As I mentioned before, the course was valuable for even those who do not have any interest in urban education. I learned a lot of practical information that all teachers should know. I am also very appreciative of the knowledge of blogs and websites with wehich this course provided. If we had a full semester for the course, I would suggest a project that involves developing a lesson plan (group or individual) that is geared to an urban environment. I would have also liked to participate in more community of inquiry type discussions with the class.
Overall, I am happy with what I took from this course, even if I never wind up teaching in an urban environment.

Final Reflection - Self

I am not sure of my expectations for the course. I knew I did not
want the course to be pushing an agenda, or trying to indoctrinate the
students into urban teachers. I don't think the course had either of
those qualities, so I suppose my expectations were met in that
category. I checked "rate my professor" before the first day, and the
general idea was that the course would be challenging, but that it
would open your eyes into the world of urban education. It was not an
unrealistic amount of work by any means, and it did "open my eyes" in
ways, as I had little or no experience with urban education before
this course.
The political/bureaucratic side of urban education disagrees with
me most strongly (is my biggest challenge). I know it sounds very
cynical (because it is), but I do not have any faith in politicians.
I take most of them to be narcissistic, egotistic, self-serving,
power-starving people, whose primary goal is stay in power. For this
reason, I have very little interest in the political/policy content of
the course, it simply does not interest me.
My greatest accomplishment in the course was the insight I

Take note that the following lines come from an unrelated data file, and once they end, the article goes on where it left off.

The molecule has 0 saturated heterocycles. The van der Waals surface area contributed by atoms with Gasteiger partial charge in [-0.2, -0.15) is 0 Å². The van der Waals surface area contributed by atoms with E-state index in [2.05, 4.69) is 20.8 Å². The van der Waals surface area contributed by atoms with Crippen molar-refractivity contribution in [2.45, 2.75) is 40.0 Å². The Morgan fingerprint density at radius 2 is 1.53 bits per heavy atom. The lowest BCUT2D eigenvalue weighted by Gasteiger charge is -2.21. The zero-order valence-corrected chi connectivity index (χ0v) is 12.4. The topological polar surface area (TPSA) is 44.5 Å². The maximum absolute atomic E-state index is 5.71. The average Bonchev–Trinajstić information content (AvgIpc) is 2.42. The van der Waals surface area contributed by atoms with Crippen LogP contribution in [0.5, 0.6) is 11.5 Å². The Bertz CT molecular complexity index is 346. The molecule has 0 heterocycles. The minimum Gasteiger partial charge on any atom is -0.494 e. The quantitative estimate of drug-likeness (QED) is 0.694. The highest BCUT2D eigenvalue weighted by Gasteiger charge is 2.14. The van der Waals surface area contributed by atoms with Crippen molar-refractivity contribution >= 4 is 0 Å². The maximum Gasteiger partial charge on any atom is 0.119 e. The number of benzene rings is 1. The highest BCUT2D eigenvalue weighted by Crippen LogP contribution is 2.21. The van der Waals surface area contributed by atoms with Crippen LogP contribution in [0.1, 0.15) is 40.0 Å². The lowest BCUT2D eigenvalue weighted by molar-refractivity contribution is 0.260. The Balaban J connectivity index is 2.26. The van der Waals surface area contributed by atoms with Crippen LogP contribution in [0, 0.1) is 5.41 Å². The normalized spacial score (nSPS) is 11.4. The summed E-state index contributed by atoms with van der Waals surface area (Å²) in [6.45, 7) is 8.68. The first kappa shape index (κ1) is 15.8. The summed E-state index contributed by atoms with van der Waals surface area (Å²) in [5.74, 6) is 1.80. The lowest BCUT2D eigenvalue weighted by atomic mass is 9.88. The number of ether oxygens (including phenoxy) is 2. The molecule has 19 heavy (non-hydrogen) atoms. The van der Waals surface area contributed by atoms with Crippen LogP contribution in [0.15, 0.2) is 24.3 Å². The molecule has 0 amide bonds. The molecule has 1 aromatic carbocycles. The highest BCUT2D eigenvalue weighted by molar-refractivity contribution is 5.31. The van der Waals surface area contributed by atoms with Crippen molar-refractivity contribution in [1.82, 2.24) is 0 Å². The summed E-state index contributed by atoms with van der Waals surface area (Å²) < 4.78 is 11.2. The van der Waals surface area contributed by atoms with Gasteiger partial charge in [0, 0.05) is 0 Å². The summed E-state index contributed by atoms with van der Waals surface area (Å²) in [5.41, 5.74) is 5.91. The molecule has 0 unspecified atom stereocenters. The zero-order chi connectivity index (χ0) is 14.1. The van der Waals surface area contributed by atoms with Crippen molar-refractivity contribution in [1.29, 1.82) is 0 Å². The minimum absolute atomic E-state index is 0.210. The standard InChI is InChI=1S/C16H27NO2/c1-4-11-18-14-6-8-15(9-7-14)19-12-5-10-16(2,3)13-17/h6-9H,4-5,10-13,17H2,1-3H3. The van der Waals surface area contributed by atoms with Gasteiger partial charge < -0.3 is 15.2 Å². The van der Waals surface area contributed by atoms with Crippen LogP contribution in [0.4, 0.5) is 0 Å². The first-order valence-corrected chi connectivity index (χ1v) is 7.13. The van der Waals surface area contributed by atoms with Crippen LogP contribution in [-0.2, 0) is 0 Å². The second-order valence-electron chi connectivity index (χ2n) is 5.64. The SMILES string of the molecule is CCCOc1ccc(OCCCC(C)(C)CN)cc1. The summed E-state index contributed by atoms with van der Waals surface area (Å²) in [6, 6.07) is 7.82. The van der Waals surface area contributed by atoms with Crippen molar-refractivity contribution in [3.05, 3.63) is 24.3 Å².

received regarding urban education. As much as I learned in the
classroom, I learned so much in the short time I spent in the urban
schools we visited. Experiencing urban education first hand was the
most valuable part of the course for me because, as I have mentioned,
I had not had any experience with urban education before this course.
Urban teachers need to be conscious and sensitive to all kinds of
diversity: class, race, religion, gender, sexuality, interest,
ethnicity, values, etc. This will allow an urban teacher to convey
concepts to students by relating the material to thw students'
experiences. It is important for urban teacher to connect with their
students, and become involved in their students lives. By this, i
mean that urban teachers should get to know his or her students, their
interests, likes and dislikes, their background, and their current
life situation. This will give the teacher valuable information about
the student, which will help him or her to effectively teach the
students. It will also give the the student additional support. The
student may see that the teachers really cares, and feel close enough
to the teacher to go to him or her if the student is in trouble, or
has a problem, or needs to talk about something bothering the student.
We learned that parental involvement is often inadequate in urban
settings, and this can help students greatly. These are the two most
important qualities urban teachers should exhibit. Although I have
not yet started teaching, I will consciously embrace diversity in my
classroom. I am sure that as future biology teacher, Many of the
views of my students will conflict with some of what biologists
believe. It is my job to explain that they are encouraged to hold
their own beliefs, and makes sense of the world in their own way, and
that what I teach them is how the study of biology makes sense of the
I will not say that urban teaching is not for me, but it is not
for me right now. I am familiar, and therefore comfortable with
suburban school settings, and as I student teach and then just being
to find my bearings as a teacher, I would like to learn how in a
comfortable setting. Before I took this course, I was convinced urban
teaching was not for me, and I have reconsidered after seeing what is
possible during the site visits. I also think that many of the
qualities and practices we have discussed in class apply to all good
teachers, not just urban teachers. Being caring, not sweating the
small stuff, getting involved, using student diversity as a strength,
as well as other qualities apply to all good teachers in the inner
city, the suburbs, and rural schools. I was also really satisfied
with the technical skills I took from the course. I learned how easy
to create, and powerful to use blogs and websites are in a school
setting. I plan on using the technology in my classroom, perhaps as